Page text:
3 years ago

Promotion of cooperation in evolutionary game dynamics with local information

In this paper, we propose a strategy-updating rule driven by local information, which is called Local process. Unlike the standard Moran process, the Local process does not require global information about the strategic environment. By analyzing the dynamical behavior of the system, we explore how the local information influences the fixation of cooperation in two-player evolutionary games. Under weak selection, the decreasing local information leads to an increase of the fixation probability when natural selection does not favor cooperation replacing defection. In the limit of sufficiently large selection, the analytical results indicate that the fixation probability increases with the decrease of the local information, irrespective of the evolutionary games. Furthermore, for the dominance of defection games under weak selection and for coexistence games, the decreasing of local information will lead to a speedup of a single cooperator taking over the population. Overall, to some extent, the local information is conducive to promoting the cooperation.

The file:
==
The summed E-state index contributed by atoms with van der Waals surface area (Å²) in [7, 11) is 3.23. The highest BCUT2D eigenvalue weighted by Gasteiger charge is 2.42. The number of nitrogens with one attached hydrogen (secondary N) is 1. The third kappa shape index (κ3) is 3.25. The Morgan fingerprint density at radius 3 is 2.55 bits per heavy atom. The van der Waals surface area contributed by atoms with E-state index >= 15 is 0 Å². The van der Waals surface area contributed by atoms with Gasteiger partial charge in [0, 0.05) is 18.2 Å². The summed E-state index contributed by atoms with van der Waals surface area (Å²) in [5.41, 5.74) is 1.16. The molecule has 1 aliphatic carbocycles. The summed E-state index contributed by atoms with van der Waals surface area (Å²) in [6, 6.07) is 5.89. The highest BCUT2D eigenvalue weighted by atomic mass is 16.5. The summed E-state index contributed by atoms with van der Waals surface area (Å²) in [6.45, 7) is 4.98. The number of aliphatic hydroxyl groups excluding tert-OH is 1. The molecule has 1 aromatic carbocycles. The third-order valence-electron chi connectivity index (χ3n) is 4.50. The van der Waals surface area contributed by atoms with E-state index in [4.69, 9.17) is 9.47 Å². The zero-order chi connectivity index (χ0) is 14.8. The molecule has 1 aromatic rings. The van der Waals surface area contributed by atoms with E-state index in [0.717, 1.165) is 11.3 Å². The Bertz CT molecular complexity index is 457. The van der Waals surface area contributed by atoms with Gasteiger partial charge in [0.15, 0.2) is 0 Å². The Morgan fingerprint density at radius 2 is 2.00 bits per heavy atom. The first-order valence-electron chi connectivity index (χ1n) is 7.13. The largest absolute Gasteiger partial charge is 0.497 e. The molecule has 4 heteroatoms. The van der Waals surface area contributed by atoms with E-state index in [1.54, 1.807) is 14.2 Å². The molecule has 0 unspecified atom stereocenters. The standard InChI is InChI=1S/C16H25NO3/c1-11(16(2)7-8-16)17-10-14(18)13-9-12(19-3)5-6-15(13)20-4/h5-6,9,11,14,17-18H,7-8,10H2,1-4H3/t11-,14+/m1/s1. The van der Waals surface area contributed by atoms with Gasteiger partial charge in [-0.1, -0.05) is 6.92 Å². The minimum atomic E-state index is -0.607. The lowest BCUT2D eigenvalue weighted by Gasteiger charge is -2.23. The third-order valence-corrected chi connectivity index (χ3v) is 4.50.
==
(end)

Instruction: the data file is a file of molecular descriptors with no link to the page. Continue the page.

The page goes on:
Publisher URL: www.sciencedirect.com/science

DOI: S0022519317304769

You might also like
Discover & Discuss Important Research

Keeping up-to-date with research can feel impossible, with papers being published faster than you'll ever be able to read them. That's where Researcher comes in: we're simplifying discovery and making important discussions happen. With over 19,000 sources, including peer-reviewed journals, preprints, blogs, universities, podcasts and Live events across 10 research areas, you'll never miss what's important to you. It's like social media, but better. Oh, and we should mention - it's free.

  • Download from Google Play
  • Download from App Store
  • Download from AppInChina

Researcher displays publicly available abstracts and doesn’t host any full article content. If the content is open access, we will direct clicks from the abstracts to the publisher website and display the PDF copy on our platform. Clicks to view the full text will be directed to the publisher website, where only users with subscriptions or access through their institution are able to view the full article.